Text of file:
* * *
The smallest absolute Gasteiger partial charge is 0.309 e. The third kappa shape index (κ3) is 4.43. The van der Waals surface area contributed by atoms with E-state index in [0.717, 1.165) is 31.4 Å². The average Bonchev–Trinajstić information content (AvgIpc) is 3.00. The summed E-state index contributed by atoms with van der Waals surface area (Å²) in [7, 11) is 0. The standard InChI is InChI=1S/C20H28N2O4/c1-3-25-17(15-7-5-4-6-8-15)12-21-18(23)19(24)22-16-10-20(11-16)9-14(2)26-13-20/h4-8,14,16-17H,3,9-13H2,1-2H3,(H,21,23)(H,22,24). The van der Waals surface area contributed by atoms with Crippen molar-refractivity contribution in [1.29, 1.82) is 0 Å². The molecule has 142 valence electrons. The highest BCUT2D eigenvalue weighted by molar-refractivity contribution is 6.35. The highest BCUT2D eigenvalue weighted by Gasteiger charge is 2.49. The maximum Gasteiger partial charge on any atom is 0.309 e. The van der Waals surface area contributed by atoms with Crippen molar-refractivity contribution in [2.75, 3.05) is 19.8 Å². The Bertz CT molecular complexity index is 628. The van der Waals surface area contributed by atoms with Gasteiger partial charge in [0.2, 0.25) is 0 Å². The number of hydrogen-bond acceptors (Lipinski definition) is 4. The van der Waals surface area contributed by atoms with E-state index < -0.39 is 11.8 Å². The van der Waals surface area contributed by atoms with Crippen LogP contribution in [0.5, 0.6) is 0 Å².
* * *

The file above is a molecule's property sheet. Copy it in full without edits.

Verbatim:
The smallest absolute Gasteiger partial charge is 0.309 e. The third kappa shape index (κ3) is 4.43. The van der Waals surface area contributed by atoms with E-state index in [0.717, 1.165) is 31.4 Å². The average Bonchev–Trinajstić information content (AvgIpc) is 3.00. The summed E-state index contributed by atoms with van der Waals surface area (Å²) in [7, 11) is 0. The standard InChI is InChI=1S/C20H28N2O4/c1-3-25-17(15-7-5-4-6-8-15)12-21-18(23)19(24)22-16-10-20(11-16)9-14(2)26-13-20/h4-8,14,16-17H,3,9-13H2,1-2H3,(H,21,23)(H,22,24). The van der Waals surface area contributed by atoms with Crippen molar-refractivity contribution in [1.29, 1.82) is 0 Å². The molecule has 142 valence electrons. The highest BCUT2D eigenvalue weighted by molar-refractivity contribution is 6.35. The highest BCUT2D eigenvalue weighted by Gasteiger charge is 2.49. The maximum Gasteiger partial charge on any atom is 0.309 e. The van der Waals surface area contributed by atoms with Crippen molar-refractivity contribution in [2.75, 3.05) is 19.8 Å². The Bertz CT molecular complexity index is 628. The van der Waals surface area contributed by atoms with Gasteiger partial charge in [0.2, 0.25) is 0 Å². The number of hydrogen-bond acceptors (Lipinski definition) is 4. The van der Waals surface area contributed by atoms with E-state index < -0.39 is 11.8 Å². The van der Waals surface area contributed by atoms with Crippen LogP contribution in [0.5, 0.6) is 0 Å².